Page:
Christians are being beaten and killed in India and the influence of hardline Hindus has increased since Modi’s government was elected in summer last year, according to the charity Open Doors.

Vijesh Lall, secretary of the Freedom and Development Commission of the Evangelical Fellowship of India, told Christian Today: “The situation has deteriorated in the north. It is not just Christians. It is other minorities and civil society being affected as well.”

He described one incident where Christian pastors were beaten and jailed simply for praying together in a private house.

“The Christians on the ground are fearful and have been for quite some time. People used to attack Christians if they evangelised on the street. Now Christians are not even safe if they are praying in their own homes.

“In one incident not long ago about 35 kilometres from Delhi, 13 pastors were gathered in the house of another pastor. They were praying. It was prayer meeting. There was no preaching or evangelising. They were attacked and beaten. They were taken to the police station where they were told: ‘This is a Hindu nation. Your kind of prayers are not allowed.’ They were released later that day after many hours in custody.”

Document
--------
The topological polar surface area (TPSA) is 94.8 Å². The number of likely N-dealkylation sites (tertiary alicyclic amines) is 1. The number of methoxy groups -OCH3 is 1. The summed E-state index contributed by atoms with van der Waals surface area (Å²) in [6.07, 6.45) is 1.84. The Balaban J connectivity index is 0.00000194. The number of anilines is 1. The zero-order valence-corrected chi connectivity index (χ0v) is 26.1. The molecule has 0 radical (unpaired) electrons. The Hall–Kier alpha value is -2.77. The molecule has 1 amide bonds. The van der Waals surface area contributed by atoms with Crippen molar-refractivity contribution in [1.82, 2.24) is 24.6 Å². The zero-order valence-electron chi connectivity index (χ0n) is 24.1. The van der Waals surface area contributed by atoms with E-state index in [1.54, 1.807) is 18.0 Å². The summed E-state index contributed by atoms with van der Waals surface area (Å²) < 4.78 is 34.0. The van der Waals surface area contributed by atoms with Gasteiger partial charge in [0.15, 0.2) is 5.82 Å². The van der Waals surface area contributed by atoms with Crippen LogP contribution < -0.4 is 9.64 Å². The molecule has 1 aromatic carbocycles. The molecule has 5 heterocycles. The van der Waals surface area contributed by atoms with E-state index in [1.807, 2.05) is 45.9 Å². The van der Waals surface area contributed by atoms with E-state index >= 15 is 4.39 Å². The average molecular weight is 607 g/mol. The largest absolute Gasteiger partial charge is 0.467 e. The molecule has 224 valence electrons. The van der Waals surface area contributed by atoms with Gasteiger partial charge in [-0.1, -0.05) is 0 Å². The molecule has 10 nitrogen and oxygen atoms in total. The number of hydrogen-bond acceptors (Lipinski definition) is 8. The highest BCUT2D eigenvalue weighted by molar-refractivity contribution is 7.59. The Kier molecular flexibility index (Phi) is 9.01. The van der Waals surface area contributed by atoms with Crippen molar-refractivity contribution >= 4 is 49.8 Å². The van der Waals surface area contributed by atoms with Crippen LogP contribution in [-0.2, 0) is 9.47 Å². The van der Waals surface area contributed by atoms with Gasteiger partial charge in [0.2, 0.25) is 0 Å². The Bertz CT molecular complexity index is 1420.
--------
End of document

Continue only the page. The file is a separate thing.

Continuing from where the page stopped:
He conceded that the Modi had on at least two different occasions said everyone in the country will have freedom of religion. “But nothing seems to be happening on the ground.”

Last year there were 147 anti-Christian incidents and already this year to the end of October there have been 130.

“I do not see a bright future unless the Prime Minister really does something. He’s there in your country now. Maybe people can try and talk to him about this,” he pleaded.

Of the population of 1.21 billion, about 2.3 per cent are Christian, between 25 million and 27 million.

Modi’s three-day visit to the UK has been marked by protests. Hundreds of angry demonstrators are protesting against Modi’s Bharatiya Janata Party, which has been accused of creating “an atmosphere of religious intolerance and impunity” by religious freedom charity Christian Solidarity Worldwide.